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The Myth of the Great Idea

Ramit Sethi

There’s a common and weird conception in this country of The Great Idea.

This is the idea of PageRank, a graphical user interface, or sticky notes. Huge successes, right?

Sure. But for 99% of people, The Great Idea is a big fat myth.

At the beginning of 2004, a few friends came over to get some advice. They wanted An Idea to start a company around. Cool, I thought, and we started brainstorming. But I soon realized that while they said they were looking for An Idea, they were really looking for an excuse not to do anything, to remain where they were and grind their wheels.

I’m not into BS so I told them as much. This is what I told them (fade to black with a pipe in my mouth)…

* * *

The myth of The Great Idea is a dangerous one. It makes you constantly search and search for something that you’ll probably never find. My friends, for example, are still searching, and it’s two years later. How many of you know an older person (maybe a parent?) who is always tinkering and muttering about the Great Idea he wants to find?

Success almost never comes from a mind-blowing idea, so sitting around trying to find one is a waste of time. Success comes from a basic idea executed amazingly well. Ideas are rarely found by thinking. They’re found by doing. I didn’t come up with the idea of IWillTeachYouToBeRich one night, staring out at the beach through a rain-drenched window. I thought of it after getting a $2,000 scholarship check, investing it in the stock market, and losing half of it immediately. (And really, is the idea of a personal-finance site really that compelling of an idea?) I’ll answer my own question: No!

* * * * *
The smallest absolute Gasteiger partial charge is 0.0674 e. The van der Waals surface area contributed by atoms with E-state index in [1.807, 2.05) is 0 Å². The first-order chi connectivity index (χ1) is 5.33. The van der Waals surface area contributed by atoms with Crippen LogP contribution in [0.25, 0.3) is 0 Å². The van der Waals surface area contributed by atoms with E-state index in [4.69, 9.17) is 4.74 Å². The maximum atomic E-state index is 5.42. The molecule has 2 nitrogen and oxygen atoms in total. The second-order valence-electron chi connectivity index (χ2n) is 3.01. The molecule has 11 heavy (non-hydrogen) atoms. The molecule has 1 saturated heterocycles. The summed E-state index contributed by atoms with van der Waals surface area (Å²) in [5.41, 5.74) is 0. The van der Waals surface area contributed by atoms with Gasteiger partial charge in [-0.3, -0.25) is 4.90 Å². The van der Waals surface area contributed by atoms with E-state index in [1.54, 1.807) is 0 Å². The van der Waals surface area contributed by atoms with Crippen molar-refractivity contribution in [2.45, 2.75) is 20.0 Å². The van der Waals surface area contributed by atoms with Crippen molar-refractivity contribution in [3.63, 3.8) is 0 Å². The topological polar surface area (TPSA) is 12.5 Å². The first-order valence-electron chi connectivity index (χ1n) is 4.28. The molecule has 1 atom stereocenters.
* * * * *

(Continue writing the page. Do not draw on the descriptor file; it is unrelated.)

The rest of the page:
It’s all in the execution.

So The Great Idea is a myth. Now what?
Ok, you know you want to do something entrepreneurial. Maybe you want to write a book. Maybe you’re good at helping underprivileged children, and really enjoy it, but aren’t sure what to do with that. Or maybe you are amazing at Etch-A-Sketch drawing. Sounds good, but you don’t have the Big Idea yet. So what! Most people don’t. But you can do better than most people because you’ll stop searching and start doing.

These are the few steps that have worked for me and some of my entrepreneur friends. Identify a broad, high-level goal. It might be an industry (“I want to do something in fashion”), it might be a lifestyle (“I want to have a flexible schedule”), it might be some kind of financial outcome, etc.

Now you have the top of the funnel. Now, write down the things you like and the things you don’t like. Be brutally honest. I’ve been surprised how few people do this. I wrote down things like “I like talking to people” and “I hate Excel.”

Next, narrow the funnel down by identifying opportunities that will open up more doors in the right area. For example, if you want to get involved in fashion, you probably don’t want to work as an administrative assistant. Two years after doing that, what will you have to show for it? Will you be any closer to your broad goal? On the other hand, if you intern at a fashion company, or even start a simple blog about fashion, in a few months, you will have created more opportunities for you in the right area.

In other words, if you want to be in the music business, you don’t start working at a music store. That won’t give you a leg up on any jackass who can walk in off the street and do it. Avoid jobs/projects/opportunities that lead to dead ends. Instead, find opportunities that open more doors in the right direction.